FLINT, Michigan -- Lauren Holaly-Zembo took over as the CEO of the Crim Fitness Foundation on September 1, but she’s no stranger to the organization. She has worked for the Crim since 2008, in a variety of community-facing roles, including the relaunch of the Flint Community Education Initiative five years ago, and its continued expansion.
Holaly-Zembo talked with Flintside about her new role, the challenges of leading a community organization that provides vital services during a pandemic, and what makes Flint’s running and walking community special.
Flintside: You’ve been with the Crim as it has transformed over the years, but right now in the midst of COVID, what has it been like moving into this role with races moved virtual, education programs shifted, basically everything you do had to be dramatically altered really quickly?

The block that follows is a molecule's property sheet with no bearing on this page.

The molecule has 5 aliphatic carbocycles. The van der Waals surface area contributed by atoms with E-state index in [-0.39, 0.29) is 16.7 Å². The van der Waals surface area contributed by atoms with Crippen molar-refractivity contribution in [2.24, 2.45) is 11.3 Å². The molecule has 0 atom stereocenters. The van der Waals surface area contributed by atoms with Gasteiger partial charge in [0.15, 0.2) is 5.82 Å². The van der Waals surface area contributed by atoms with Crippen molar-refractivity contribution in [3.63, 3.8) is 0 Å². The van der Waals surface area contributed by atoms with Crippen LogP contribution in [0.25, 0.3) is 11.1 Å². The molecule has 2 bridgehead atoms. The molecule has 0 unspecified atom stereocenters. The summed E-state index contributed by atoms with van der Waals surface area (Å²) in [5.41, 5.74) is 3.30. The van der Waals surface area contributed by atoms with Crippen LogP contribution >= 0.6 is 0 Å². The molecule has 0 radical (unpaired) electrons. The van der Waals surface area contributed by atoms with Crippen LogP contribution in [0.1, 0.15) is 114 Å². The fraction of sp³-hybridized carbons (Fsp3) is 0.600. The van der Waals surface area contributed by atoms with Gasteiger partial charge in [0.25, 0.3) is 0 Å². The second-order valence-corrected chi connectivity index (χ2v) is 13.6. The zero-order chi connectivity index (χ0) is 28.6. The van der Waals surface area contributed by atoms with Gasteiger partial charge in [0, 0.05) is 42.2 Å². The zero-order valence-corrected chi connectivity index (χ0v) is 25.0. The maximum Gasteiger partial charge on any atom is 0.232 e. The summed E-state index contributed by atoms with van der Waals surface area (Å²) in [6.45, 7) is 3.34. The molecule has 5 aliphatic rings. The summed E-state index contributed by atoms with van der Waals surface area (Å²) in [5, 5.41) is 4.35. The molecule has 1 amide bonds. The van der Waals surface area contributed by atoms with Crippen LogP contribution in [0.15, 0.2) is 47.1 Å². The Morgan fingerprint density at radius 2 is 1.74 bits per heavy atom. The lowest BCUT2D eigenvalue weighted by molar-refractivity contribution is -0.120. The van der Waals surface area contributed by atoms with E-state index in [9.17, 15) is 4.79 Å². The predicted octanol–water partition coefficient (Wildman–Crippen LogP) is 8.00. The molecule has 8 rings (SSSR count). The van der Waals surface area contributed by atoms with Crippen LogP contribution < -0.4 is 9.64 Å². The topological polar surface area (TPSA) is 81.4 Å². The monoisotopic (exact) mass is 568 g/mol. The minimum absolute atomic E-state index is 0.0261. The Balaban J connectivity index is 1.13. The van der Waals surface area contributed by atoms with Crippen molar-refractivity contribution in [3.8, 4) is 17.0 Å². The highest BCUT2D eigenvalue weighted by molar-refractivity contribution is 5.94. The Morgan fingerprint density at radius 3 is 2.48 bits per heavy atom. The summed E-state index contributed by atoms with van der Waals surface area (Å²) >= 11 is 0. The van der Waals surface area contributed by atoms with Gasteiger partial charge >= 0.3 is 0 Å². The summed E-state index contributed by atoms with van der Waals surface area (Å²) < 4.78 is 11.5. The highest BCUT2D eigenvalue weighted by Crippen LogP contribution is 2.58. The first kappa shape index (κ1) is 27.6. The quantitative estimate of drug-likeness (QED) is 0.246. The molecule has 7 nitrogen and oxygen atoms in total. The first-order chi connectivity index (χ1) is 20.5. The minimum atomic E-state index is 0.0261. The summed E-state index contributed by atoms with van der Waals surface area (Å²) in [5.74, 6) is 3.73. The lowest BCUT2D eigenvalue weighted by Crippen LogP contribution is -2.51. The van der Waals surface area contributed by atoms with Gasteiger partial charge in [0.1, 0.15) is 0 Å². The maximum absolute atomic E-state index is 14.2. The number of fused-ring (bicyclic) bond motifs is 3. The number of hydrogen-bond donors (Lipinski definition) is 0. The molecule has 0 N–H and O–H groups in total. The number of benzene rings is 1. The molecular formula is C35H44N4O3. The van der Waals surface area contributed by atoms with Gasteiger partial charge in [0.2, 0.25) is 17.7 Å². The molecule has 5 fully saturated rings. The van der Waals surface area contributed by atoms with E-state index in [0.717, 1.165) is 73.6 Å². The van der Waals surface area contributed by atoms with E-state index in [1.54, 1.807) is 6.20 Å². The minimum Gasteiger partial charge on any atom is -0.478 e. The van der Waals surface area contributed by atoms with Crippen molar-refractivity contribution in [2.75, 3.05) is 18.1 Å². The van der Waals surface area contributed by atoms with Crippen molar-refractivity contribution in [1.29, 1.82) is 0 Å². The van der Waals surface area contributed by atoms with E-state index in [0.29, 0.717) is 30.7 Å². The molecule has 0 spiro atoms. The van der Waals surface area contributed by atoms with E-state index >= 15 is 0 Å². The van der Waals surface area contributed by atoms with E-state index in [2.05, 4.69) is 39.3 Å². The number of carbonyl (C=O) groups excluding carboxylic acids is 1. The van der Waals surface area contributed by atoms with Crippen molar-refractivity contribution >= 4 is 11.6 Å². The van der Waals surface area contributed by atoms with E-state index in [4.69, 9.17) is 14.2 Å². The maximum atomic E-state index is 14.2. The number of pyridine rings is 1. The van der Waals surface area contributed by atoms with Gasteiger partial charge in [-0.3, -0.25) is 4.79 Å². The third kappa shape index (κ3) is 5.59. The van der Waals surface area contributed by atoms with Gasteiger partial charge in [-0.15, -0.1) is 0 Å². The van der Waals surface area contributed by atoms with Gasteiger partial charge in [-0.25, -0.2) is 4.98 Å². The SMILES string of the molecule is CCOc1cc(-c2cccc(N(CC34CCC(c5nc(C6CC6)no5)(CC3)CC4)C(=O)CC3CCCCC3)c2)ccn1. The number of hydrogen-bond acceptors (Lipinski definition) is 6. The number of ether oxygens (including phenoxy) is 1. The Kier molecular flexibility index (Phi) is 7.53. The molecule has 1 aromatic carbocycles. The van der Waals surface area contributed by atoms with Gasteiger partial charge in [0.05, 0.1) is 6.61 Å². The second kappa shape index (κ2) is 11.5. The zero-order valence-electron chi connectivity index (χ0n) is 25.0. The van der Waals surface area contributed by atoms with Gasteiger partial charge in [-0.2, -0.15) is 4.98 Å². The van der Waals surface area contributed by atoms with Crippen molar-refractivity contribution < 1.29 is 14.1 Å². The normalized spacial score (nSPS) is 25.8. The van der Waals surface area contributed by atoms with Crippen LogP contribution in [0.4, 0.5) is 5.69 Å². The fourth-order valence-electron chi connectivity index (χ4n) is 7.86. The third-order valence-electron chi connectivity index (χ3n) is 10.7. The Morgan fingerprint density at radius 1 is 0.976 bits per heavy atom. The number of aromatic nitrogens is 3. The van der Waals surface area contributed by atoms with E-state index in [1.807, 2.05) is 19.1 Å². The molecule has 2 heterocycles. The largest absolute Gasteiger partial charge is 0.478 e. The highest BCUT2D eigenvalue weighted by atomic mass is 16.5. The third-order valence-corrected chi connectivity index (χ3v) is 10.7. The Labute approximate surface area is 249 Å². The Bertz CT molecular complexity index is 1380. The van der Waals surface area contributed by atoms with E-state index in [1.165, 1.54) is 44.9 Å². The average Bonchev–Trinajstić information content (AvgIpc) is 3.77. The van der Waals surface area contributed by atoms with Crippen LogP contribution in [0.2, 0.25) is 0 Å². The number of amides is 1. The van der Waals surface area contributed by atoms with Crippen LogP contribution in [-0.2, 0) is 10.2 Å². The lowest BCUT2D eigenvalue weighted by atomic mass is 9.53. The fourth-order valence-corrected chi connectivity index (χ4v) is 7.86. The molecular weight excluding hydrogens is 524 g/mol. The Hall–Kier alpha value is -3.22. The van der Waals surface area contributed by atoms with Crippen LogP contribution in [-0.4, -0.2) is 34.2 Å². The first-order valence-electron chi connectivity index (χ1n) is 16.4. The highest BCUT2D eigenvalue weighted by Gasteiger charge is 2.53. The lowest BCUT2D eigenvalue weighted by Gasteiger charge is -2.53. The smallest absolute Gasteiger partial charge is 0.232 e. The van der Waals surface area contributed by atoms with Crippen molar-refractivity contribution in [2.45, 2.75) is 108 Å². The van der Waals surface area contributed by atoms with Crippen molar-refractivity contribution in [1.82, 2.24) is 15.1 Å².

Lauren Holaly-Zembo: “It has definitely been an interesting time moving into this role now. It’s not how I planned it, but the great thing about the Crim as an organization is being flexible and adaptive to changing community conditions. That philosophy has helped us during the pandemic. We quickly shifted our community education and mindfulness programs, and even the races to virtual formats. We’ve been intentional about trying to engage with the people we serve. We put together 4,000 care packages through community education, we hand-delivered them, we made sure to virtually check in with people. And we made sure the mindfulness tools were accessible -- during the pandemic, mindfulness is more needed than ever. We’ve really tried to shift to still be of service in whatever way we can. The team is dynamic and we can always move.”
Flintside: People still probably think of races when they think of the Crim, but the mission of the organization has changed so quickly and dramatically in recent years. What has it been like to be a part of the organization as it has become a really core partner to so many different organizations in the community?